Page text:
by Jessy Ardern
Impossible Mongoose - Edmonton, AB
V.29 - One88 
From half of the writing team behind the Struts and Frets Players:
She has been blessed with the ability to see the future. Her curse is that no one will ever believe her. In a story that slides between the mythic past and the looming future, Cassandra foretells the events of a war that will overcome her homeland and destroy her family. Channelling the spectral voices of the Trojan women, Cassandra takes us from the past and into the present as old ideas of love, rage and revenge collide with new images of war, safety and righteousness.

Carmen Nieuwenhuis

Show Info:
60 Mins
Tickets: $12

Parental Guidance
Warnings:Mild language, violent content, sexual content
Wed July 19 7:00 PM
Thu July 20 9:30 PM
Sat July 22 7:45 PM
Sun July 23 7:45 PM
Mon July 24 6:00 PM
Wed July 26 9:30 PM
Thu July 27 6:00 PM
Fri July 28 7:45 PM
Sat July 29 9:30 PM


Impossible Mongoose—One88

This is a familiar tale told through a (somewhat) modernised lens, but just because the props aren’t Spartan, it doesn’t mean they’re not effective. If not for the horror of the story, the props can be comical, but the way it’s presented, you completely forget the absurdity of what they are.

Star and solo performer Nieuwenhuis expertly wields her voice and her presence into powerful and convincing characters. The gripping performance holds you to the very end, slapping the character’s hopelessness right into your face.

The conclusion literally leaves the audience stunned and silenced. Then as you leave, don’t miss the cookies on the way out—they’re delicious and it’s a nice way to decompress as you return to the real world.

Ray Yuen


Impossible Mongoose—One88

This play is so remarkable one hardly knows where to start. To touch on all the splendid features of it would require a long review. So for the moment here are some almost-random comments:

In awarding it 5 stars CBC was under-rating it.

Several hours later it still feels as if one’s entrails are littering the floor at Venue 29.

A terrifyingly powerful play, performed by Carmen Neuwenhuis and directed by Corben Kushneryk. It focuses on four women of Troy during the Trojan War—Cassandra, the dead-on accurate prophet whom no one believed, her mother Hecuba, queen of Troy, her sister-in-law Andromache, and half-sister Briseis (with a few glimpses of Helen of Troy). We look at these events from a women’s perspective. Not a pretty picture—and as Ardern herself has remarked, there’s no catharsis in it. It’s vivid, savage realism. One long shriek of pain and rage. But, being realism, it weaves in gentleness, warmth, and comedy as well. The writing and acting of Briseis’s introduction to the not-unkind warrior Patroklos is simply charming.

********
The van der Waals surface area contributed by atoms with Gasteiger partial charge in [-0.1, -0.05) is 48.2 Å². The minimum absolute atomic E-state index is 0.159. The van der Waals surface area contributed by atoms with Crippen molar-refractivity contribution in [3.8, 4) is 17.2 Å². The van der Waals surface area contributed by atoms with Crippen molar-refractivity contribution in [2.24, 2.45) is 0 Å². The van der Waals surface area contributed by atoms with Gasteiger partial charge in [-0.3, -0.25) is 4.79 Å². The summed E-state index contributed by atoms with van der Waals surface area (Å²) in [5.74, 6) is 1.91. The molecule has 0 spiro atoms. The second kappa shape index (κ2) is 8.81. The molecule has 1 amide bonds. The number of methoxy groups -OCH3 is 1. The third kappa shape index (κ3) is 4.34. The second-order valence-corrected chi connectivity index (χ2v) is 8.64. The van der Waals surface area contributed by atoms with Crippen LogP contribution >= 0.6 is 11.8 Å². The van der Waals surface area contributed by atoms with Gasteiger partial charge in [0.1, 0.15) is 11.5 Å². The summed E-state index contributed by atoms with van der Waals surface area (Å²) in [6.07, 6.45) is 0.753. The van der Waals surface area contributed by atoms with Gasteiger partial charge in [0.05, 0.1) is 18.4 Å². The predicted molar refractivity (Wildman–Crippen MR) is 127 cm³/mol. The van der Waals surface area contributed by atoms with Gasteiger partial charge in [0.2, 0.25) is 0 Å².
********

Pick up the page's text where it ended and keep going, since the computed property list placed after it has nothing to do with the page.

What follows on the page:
Some of the best of the best parts are when one character comments on other people—illuminating them with sharp clarity. Hecuba’s remarks comparing her foppish son Paris (principal provoker of the war that brought catastrophe to Troy), comparing him unfavourably with a hat, are hilarious.

Performer Carmen Neuwenhuis and director Corben Kushneryk are remarkable. Neuwenhuis’s shifts of persona from Cassandra to iron-hard Hecuba to the crushed and terrified Briseis to pious and repressed Andromache, and to the mincing Helen, are marvellous. The shifts are helped by slight costume, cosmetic, and location changes (and the set-pieces are all ordinary everyday objects), but this actor has a great ability to change her presence. And as for her projection and power—well, I won’t tell you to get ready to duck, since you’ll find yourself doing that by reflex.

I did think the play could be improved if there was a more obvious indication the actor has shifted roles when she makes the first switches to her several characters. For instance, for a few moments you think Cassandra’s talking about her son when the actor’s actually shifted to Queen Hecuba who is telling us about HER son. It’s confusing if one knows who these characters in Greek myth are—if you don’t, it must be disorienting. 

The audience seemed very attentive through the whole hour.

Somehow Ardern’s got her imagination so inside Greek tragedy that she’s actually written one.  

One doesn’t say such things. But it does need to be said. Ardern’s passage on the fate of Andromache’s and Hector’s son Astyanax actually improves on Euripides.

With this play, this author takes another step toward the Governor-General’s Award league—if it doesn’t bring her there already.

The play brings things home to us. I won’t tell you how it ends, but I’ll just say—we, the audience, sat there stunned.

To borrow a phrase, Prophecy is coming FOR Edmonton next month.

Kevan Bowkett